The Consul General’s business group was now manufacturing and exporting goods that would be shipped across the world by Nordstjernan’s vessels. The room that once served as the department store’s entrance from Stureplan was decorated with ship models and maps. The floor, clearly visible through the shop window, featured a gigantic globe with models of Nordstjernan’s vessels. The position of the models was changed once a day as their real-life counterparts made their away along Nordstjernan’s trade routes. For Stockholmers passing through Stureplan, this was a tangible reminder of the outside world and the increasingly important role of Swedish enterprise on the world stage.
Under the management of the Consul General, company after company was acquired. At Nordstjernan’s head office, the task of managing these companies and maintaining control of their finances and accounts had become increasingly complicated. The company records in the building’s basement grew every year – business correspondence, earnings reports, accounting records, contracts and annual accounts.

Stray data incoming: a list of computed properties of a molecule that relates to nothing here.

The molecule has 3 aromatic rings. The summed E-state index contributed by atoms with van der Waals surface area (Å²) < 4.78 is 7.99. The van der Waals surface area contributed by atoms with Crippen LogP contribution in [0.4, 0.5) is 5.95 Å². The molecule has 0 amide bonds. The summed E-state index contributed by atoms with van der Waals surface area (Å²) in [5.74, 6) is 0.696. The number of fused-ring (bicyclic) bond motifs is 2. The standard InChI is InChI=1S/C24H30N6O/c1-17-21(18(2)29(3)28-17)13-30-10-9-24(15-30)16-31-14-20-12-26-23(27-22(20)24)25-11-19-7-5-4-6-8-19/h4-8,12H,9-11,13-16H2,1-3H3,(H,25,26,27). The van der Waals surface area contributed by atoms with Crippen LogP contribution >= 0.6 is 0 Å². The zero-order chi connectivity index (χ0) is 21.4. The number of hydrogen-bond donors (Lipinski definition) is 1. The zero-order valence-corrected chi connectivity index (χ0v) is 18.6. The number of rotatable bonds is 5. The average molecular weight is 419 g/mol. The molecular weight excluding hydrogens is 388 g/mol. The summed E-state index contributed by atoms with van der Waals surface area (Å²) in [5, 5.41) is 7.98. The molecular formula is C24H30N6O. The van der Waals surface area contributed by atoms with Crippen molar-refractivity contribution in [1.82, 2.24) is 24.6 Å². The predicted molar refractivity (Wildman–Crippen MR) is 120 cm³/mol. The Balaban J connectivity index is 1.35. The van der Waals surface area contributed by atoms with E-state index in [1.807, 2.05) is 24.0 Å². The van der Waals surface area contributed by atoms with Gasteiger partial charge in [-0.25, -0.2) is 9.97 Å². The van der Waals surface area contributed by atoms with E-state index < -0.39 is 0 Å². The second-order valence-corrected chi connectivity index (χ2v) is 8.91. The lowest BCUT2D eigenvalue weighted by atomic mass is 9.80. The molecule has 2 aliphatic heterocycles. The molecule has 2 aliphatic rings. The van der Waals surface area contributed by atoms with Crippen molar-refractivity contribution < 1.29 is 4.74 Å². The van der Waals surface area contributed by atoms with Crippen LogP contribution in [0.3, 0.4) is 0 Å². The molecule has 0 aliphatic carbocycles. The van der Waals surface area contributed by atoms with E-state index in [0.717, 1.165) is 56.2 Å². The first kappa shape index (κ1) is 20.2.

35 years after the transformation from department store to head office, it was time for the next major renovation. The third generation of the Ax:son Johnson family was ready to make its mark on the building and the business. Axel Ax:son Johnson (the Mining Engineer) succeeded his father as CEO of Nordstjernan in 1956. The same year marked the start of the building’s renovation, which would continue for eight years. As in 1919, the Tengbom architect firm was once again hired to complete the task, now with Ivar’s son Anders Tengbom in charge.
In an homage to the company’s history, the ship’s cabin from the M/S Pedro Christophersen – with its paneled walls, scupper holes and original furniture – was installed on the fifth floor.
The building was cramped, so a sixth floor was added. The building permit was granted on the condition that the building’s exterior silhouette was to remain the same. The addition proved to be a complicated and time-consuming project.
The top floors of the light well in the middle of the building were rebuilt and came to house a library, newsroom and storage area.
The once four-story stairwell was restored to two stories. In the remaining stairwell, known as the Johnson Hall, Ivar Tengbom’s 1920s classicism was replaced by a 1950s decor, with red wall-to-wall carpeting and brass banisters.